Spring sunshine on the Mississippi


As I stood on the banks of the Mississippi River at Verchota Landing last week soaking in the sunshine I felt the chill of winter melt off me and I knew – THIS is spring.

In front of me, literally hundreds of birds of every sort were angrily swimming and flying away from me after I disrupted their peaceful float into the shallows of my favorite landing on Prairie Island Road. Before I clunked down there with my noisy boots and my big, shiny camera, the birds were clustered in the warm, shallow water right next to shore, I’m sure loving the spring sun as much as I was. From the looks of it, no one had bothered them in a while, because where they were floating was actually over the parking lot thanks to a spring thaw that has filled the Mississippi beyond its banks.

Okay yes, I might have been kind of breaking the rules going down there, if the barricade going across the road meant anything. I mean, I did have to climb on rocks to go around it because I guess the landing is closed, but it’s not like I was going to walk out in the water and sit on a half submerged bench because I couldn’t tell it was flooded. I just wanted to see that gorgeous display of spring migration a little closer.

The birds, of course, had other ideas. As they hurried for a safe distance from the intruder, I spotted canvasbacks, or maybe they were redheads, or wigeons – because frankly I’m not that good, along with mallards and some geese and one lonely swan, and a bunch of other ducks I couldn’t begin to guess at. Whatever they all were, it was beautiful watching them lift off the water en mass, even though it meant all those pretty pictures I was going to take flew away with them.  The geese were thoroughly chewing me out as they went, and only the lonely swan seemed unfluttered by my presence and actually came a little closer for a look. It was so calm and so strangely alone I wondered if it used to be someone’s pet, and one day decided to answer the call of the wild. Or maybe it thinks it’s a goose like that Ugly Duckling story – but then I guess it would have to think it’s a duck… whatever.  Or maybe it just doesn’t like other swans.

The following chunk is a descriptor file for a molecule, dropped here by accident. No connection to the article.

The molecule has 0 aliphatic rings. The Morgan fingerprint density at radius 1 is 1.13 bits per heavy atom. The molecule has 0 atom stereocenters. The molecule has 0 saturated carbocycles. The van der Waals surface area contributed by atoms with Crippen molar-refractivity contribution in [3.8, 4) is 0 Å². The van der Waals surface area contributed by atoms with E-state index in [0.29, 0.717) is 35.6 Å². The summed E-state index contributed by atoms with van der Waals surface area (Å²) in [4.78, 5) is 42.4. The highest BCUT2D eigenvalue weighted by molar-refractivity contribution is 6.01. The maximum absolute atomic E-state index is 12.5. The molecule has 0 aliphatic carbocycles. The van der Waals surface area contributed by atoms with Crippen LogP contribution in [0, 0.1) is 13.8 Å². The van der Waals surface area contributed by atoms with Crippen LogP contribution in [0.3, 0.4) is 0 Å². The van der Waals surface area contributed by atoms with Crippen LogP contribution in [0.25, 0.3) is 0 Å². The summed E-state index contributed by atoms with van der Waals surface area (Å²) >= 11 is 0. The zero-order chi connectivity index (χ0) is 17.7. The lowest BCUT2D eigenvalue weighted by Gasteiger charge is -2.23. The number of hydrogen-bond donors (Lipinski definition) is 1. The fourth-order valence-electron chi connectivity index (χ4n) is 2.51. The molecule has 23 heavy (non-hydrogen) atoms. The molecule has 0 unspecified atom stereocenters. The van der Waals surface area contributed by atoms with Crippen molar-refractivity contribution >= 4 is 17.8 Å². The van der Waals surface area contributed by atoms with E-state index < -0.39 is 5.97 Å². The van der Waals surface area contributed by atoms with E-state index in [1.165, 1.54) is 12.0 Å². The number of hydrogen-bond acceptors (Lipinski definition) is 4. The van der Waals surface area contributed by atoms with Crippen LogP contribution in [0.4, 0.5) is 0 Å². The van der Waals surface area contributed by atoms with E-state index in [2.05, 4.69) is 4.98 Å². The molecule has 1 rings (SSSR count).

Anywhoo, I was sad that I didn’t have more time, because I knew if I just sat down and was still long enough they’d probably all come back in and let me have a closer look at them. Maybe. I did hear once that birds view a big, round camera lens like a predator’s eye, but who knows if that’s true because hey, ducks can’t talk. I do know that in late spring and early summer I can go sit along the side shallows of this landing and watch a pretty spectacular display of egrets, who use it as a rookery, and a bunch of their duck friends without them getting too excited. 

On this day there were no egrets – I thought they’d be wandering back by now, especially since I saw two sandhill cranes (!) fly over me two weeks ago on the Upper Mississippi Wildlife Refuge. And I’ve seen a handful of blue herons – my favorite river bird – flying around. I wish someone would send a memo to the egrets and tell them spring is here in Winona and it’s time to get crackalackin. 

In the meantime, if you feel like trying to sneak up on one of nature’s best displays on the Mississippi River, you can’t do better than Verchota Landing, underwater or not. But if you go, you’d better wear quiet shoes and bring a folding chair and a snack – patience is a virtue here. And save me a spot, but if I’m not there say hi to my buddy the swan for me.

A lonely swan at Verchota Landing

1 thoughts on “Spring sunshine on the Mississippi

  1. Ranger Ed says:

    Yes the landing’s are closed to traffic due to the high water. We should see the second crest around April, 11. This should not stop you from walking along the landings and enjoying the spring migration. The lone Swan in the above picture
    was a juvenile it looked to be having a grand time when I saw it last Monday. I stopped by Vercota landing on March, 31 but did not catch sight of it so I am thinking it has moved on. The Herons have been here for at least three weeks and the Egrets should start to be a common sight from here on out. This is a great time to get outside and see all the beauty our Upper Mississippi River National Wildlife and Fish Refuge has to offer. Please remember that the river is a place to respect! With flood levels reaching epic proportions the flow is trecherous and the water temperatures will disable even the strongest swimmer. It is a wise person who knows it is not a time to go play on the river.

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